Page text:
Fixing my Smile Actually Fixed my Smile

 

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As far back as I can remember, I have been dreadfully ashamed of my teeth. I don’t recall if my baby teeth were nearly as bad, but when my adult teeth came in, you can instantly see my British heritage. (Sorry for the stereotype, but in this case it is true.)

The four front upper teeth have always been the issue. The centre two teeth are tilted inward, so they sort of kick out at the outside edges, especially on one side giving a distinct snaggletooth effect. (Or, as one nasty person on an online forum mentioned when I used to work in TV, a “rat tooth” look.)

The adjacent two smaller teeth are extremely recessed, pushed so far back that it actually looked like I was missing a tooth in some photos.

Our family did not have money, and did not have a dental care plan, so braces were not an option. Even though I have no bite line and have never been able to tear off a piece of food with my front teeth like normal people can, getting them fixed was simply not a priority.

Finally, a few years ago, I asked my dentist about it. I had a line of credit, maybe things were now possible. He sent me to an orthodontist, who would not hear of my idea of simply pulling out the two recessed teeth and replacing them with duplicates that were moved forward. He went on like a hippie about teeth being living animals and you can’t just rip them out – blah blah blah.

The only solution he had would be two years of pain and about $15,000. I have no idea if people can sing properly while wearing braces, but I did not want to put one of my artistic outlets on hold for two years, nor could I deal with even more headaches and pain on a daily basis.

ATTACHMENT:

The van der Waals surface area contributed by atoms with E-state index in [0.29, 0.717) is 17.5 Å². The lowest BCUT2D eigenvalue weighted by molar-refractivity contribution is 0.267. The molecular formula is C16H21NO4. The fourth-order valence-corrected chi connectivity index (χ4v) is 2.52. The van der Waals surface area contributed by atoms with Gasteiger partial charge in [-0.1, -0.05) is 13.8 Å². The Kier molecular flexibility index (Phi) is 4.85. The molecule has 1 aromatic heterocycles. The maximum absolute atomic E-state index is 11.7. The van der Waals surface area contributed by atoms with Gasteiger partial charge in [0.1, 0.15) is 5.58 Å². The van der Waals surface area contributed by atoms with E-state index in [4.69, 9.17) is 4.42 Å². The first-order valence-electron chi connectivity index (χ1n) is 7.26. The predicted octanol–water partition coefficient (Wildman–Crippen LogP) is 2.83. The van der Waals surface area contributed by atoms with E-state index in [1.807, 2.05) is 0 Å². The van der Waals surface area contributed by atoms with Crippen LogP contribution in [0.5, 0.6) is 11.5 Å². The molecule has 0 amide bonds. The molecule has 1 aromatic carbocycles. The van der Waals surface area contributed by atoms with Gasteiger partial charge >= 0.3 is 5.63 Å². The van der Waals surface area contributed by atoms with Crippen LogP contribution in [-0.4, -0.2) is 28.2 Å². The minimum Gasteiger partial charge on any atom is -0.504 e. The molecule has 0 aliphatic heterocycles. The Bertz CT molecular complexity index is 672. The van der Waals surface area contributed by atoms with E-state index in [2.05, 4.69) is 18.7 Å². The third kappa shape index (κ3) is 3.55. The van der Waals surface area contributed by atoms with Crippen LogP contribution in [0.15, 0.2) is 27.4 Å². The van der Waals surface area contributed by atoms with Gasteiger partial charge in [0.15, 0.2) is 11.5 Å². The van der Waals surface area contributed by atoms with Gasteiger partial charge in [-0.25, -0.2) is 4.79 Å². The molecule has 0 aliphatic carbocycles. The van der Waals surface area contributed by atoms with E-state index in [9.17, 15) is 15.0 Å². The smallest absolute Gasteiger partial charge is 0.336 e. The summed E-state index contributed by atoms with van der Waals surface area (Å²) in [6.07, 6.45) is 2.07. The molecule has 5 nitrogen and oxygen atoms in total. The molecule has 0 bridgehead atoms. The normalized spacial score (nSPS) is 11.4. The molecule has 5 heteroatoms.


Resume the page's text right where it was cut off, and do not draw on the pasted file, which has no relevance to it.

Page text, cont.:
I was pretty damn discouraged. Do you have any idea how tricky it is to try to hide your mouth with the microphone while singing every time you see somebody with a camera headed your way? I laughed behind my hand, I hid my teeth every single chance I could, I learned to smile and laugh without ever showing my teeth. This was just a way of life for me.

Then the summer of 2015, I had a new dentist (Dr. Shannon Hobbs) who was replacing a tiny filling on one of my front teeth with a special white filling compound. I joked about fixing the whole area while she was at it, and she stopped, and said that she could do that if I wanted.

 

Blink. What?

She told me that this compound can basically be used like sculpture clay – she can just build up the teeth that are recessed, and build up the centres of the two teeth that were tilted. She said it is just as strong as regular teeth, would take under an hour, and was about 3% of the cost of braces.

I told her that I wasn’t expecting a miracle, even a 30% improvement would be amazing to me. She got to work immediately, filing down the rat tooth, shaping the kicked out front teeth a little bit, then filling in the recessed areas with this magical filler. About 45 minutes later, she finally showed me the mirror.

I’m not sure if it’s politically correct to scream obscenities, burst into tears, and then hug the ever living crap out of your new dentist, but that is what happened. (I think that Dr. Hobbs and her lovely assistant were both near tears as well.) I was so thrilled I actually thought I might explode.